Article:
Muslin is the fabric wrapped around the items in barmbrack, a fruitcake traditionally eaten at Halloween in Ireland. Muslin is used. Beekeepers use muslin to filter melted beeswax to clean it of particles and debris. Muslin is the cloth of choice for theater sets, it is used to establish the mood or feel of different scenes. It receives paint well and, can be made translucent, it holds dyes well. It is used to create nighttime scenes because when dyed, it gets a wavy look with the color varying such that it resembles a night sky. Muslin shrinks after it is painted or sprayed with water, desirable in some common techniqu

Church of St George, Sampford Brett

The Anglican Church of St George in Sampford Brett, England was built around 1300. It is a Grade II* listed building; the parish Church of St George was built around 1300, dedicated in 1306. The north transept and tower were added in the late early 15th centuries. In the 1830s and 1840s the chancel and west end of the nave were rebuilt; the west porch and organ chamber were restored between 1960 and 1962 following damage during World War II. The west windows were rebuilt in 1967; the parish is part of Quantock Towers benefice within the Diocese of Wells. The stone building has slate roofs; the two-stage tower has exposed quoins. The walls and gates around the church were added in the mid 19th century. In the churchyard is celtic style cross, erected in 1919 and serves as the war memorial for the village. List of ecclesiastical parishes in the Diocese of Bath and Wells

RNK Split

Radnički Nogometni Klub Split known as RNK Split, is a Croatian football club based in the city of Split. The club had a strong fanbase in the Split's shipyard; the club was founded on 16 April 1912 as Anarch, but has had several names like Borac, Jug, HAŠK, Arsenal since then. During the Spanish Civil War, RNK Split organized an unsuccessful expedition of his volunteers for the fight on the side of the anti-fascist coalition against Francisco Franco's forces. In World War II, the club became well-known because 120 of its players were killed fighting on the side of Josip Broz Tito's Partisans, fighting against Axis forces. After achieving three consecutive promotions from 2008 to 2010, the club went from playing in Croatia's fourth tier to playing in the Croatian First League, Croatia's top division. In the team's first season in the top flight in the 2010–11 season, they achieved a respectable third spot; because of its finish that season, they qualified to play for Europe for the first time in the club's existence and entered into the 2011–12 UEFA Europa League second qualifying round where they met Slovenian side Domžale.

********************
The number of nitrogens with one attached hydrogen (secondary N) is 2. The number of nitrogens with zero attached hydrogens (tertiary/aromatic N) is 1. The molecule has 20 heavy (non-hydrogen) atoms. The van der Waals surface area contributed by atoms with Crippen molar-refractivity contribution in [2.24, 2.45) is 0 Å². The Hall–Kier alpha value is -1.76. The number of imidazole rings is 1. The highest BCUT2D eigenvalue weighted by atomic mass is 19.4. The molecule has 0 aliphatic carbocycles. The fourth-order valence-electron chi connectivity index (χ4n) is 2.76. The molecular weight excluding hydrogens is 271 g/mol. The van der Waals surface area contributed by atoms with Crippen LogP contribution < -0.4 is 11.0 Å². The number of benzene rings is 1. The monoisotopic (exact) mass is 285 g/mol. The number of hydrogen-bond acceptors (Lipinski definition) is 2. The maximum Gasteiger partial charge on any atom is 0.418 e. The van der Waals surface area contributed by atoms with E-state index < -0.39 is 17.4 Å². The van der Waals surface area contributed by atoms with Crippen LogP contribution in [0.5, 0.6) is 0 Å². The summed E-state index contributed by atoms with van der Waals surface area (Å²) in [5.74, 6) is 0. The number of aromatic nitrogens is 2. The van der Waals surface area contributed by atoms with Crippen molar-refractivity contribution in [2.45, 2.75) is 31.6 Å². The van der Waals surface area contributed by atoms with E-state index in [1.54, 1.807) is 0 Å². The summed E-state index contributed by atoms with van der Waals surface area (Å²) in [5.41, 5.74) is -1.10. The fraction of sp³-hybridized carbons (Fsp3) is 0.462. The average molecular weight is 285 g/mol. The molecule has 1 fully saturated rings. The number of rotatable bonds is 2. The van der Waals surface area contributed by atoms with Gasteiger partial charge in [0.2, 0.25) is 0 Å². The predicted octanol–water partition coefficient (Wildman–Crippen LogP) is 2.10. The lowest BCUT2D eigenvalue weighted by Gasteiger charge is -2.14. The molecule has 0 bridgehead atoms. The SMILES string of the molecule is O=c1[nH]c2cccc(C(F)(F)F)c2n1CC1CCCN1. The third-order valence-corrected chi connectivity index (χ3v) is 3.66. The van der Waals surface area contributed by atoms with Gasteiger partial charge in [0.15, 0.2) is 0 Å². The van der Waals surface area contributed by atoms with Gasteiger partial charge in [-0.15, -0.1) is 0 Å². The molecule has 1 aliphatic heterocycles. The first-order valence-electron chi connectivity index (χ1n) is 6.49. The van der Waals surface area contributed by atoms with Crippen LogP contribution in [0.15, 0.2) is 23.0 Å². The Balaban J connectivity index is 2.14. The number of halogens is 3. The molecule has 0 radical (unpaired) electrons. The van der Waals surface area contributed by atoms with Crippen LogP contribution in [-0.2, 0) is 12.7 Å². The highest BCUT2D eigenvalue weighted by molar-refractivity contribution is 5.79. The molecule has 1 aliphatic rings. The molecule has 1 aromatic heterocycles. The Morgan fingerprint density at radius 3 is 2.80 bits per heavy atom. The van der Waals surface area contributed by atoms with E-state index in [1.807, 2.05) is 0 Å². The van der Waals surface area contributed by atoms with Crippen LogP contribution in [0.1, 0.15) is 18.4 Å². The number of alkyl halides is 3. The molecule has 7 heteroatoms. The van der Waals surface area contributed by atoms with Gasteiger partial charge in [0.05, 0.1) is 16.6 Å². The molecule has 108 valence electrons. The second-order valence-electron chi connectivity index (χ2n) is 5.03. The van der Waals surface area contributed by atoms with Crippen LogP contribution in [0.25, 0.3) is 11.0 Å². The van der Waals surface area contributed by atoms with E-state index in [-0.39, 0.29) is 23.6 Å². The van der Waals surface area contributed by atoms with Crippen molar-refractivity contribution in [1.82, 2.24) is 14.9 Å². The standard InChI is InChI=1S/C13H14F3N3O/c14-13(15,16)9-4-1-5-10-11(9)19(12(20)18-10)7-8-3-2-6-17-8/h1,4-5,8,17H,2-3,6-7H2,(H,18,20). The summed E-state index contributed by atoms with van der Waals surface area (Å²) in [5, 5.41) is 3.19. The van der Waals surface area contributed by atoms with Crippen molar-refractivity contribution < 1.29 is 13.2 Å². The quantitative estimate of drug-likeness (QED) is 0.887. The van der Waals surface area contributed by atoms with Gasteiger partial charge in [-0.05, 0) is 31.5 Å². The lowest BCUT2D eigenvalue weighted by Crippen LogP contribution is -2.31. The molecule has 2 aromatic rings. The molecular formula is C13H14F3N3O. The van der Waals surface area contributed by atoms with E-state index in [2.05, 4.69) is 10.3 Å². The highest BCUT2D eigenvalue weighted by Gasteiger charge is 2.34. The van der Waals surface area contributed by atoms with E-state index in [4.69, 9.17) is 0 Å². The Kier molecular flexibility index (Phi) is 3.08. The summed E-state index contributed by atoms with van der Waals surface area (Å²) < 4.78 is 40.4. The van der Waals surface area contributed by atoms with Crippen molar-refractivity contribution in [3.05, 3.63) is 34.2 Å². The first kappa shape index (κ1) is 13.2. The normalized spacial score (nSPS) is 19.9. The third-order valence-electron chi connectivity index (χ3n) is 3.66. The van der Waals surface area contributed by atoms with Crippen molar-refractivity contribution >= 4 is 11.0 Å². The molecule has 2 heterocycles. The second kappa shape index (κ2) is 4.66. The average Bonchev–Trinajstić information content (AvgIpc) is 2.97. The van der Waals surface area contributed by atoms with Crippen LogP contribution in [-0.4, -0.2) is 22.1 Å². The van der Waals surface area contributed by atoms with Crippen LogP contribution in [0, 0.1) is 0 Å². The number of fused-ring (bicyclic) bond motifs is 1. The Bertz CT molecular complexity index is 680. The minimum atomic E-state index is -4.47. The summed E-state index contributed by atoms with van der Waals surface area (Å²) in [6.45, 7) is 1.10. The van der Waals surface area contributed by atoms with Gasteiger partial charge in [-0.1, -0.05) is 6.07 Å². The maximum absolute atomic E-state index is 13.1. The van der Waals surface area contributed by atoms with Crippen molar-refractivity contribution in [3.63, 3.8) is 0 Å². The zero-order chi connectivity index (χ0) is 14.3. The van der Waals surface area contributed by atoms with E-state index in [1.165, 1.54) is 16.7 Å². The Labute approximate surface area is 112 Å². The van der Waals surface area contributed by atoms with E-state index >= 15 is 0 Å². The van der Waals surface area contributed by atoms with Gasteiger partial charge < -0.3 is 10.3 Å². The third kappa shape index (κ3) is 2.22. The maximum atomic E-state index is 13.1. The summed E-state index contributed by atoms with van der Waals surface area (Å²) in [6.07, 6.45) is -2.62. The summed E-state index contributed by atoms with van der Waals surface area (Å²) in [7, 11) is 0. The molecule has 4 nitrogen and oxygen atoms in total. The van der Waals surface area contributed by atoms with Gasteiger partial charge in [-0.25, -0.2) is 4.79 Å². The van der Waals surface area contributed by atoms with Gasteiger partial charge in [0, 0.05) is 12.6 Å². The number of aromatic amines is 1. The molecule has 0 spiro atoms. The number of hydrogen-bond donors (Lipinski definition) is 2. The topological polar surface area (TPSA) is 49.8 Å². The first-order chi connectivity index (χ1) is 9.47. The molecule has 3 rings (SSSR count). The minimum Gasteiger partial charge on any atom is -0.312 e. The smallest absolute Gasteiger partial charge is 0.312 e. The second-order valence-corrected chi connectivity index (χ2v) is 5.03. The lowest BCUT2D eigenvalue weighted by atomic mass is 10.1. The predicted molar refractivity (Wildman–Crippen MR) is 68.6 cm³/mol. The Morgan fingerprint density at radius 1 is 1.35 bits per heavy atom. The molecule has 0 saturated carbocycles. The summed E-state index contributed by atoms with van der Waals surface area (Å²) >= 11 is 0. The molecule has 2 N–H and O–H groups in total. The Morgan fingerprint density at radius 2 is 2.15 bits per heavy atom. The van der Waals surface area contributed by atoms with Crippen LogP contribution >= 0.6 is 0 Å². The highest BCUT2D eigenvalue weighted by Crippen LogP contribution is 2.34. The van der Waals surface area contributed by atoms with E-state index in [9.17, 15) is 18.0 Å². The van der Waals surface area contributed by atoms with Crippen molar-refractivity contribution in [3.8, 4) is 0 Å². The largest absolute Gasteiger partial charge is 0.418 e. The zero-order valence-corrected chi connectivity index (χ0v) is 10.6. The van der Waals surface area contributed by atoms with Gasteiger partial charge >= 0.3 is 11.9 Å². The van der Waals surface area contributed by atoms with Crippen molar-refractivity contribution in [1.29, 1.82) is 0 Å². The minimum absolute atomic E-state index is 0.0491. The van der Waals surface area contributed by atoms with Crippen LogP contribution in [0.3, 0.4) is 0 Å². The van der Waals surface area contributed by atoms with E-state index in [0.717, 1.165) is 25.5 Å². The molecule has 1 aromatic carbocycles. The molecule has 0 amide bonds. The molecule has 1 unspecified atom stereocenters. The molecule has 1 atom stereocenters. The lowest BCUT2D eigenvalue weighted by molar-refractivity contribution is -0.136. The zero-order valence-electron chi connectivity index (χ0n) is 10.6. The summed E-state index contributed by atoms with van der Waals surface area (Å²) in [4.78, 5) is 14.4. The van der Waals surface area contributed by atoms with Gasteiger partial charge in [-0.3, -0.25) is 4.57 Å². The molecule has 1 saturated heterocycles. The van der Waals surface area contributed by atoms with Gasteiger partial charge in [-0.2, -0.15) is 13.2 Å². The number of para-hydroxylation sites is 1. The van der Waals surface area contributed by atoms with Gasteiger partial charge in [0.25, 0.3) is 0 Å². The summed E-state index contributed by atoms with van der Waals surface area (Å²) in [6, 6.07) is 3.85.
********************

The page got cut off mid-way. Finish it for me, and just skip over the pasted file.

They won 5–2 on aggregate and in the third qualifying round they were drawn against Premier League side Fulham, whom they lost to 2–0 on aggregate. In the 2014–15 season, the club managed to reach the Europa League playoff round after defeating Mika, Hapoel Be'er Sheva and Chornomorets Odesa, but lost 1–0 on aggregate to Italian Serie A side Torino. Founded as HRŠD "Anarch", the club's first colors were black. HRŠD stood for Hrvatsko radničko športsko društvo. In 1933, as influence of "red" youth grew stronger, the club changed its colors to all red and its name to Radnički nogometni klub Split. During SFR Yugoslavia RNK Split played in the top football division four times, but did not win a Championship or Cup title; the biggest success in the Yugoslav Cup was in the season of 1960–61, when they lost in the semi-finals against the Macedonian team Vardar in the game on Vardar's home stadium. 1. HNL Third place: 2010–11 Croatian Football Cup Runners-up: 2014–15 Yugoslav Second League Winner: 1956–57, 1959–60 Croatian Republic Football League Winner: 1983–84 2.

HNL Winner: 1996–97, 1997–98, 2009–10 3. HNL Winner: 2008–09 4. HNL Winner: 2007–08 Source: uefa.com, Last updated on 28 August 2014Pld = Matches played.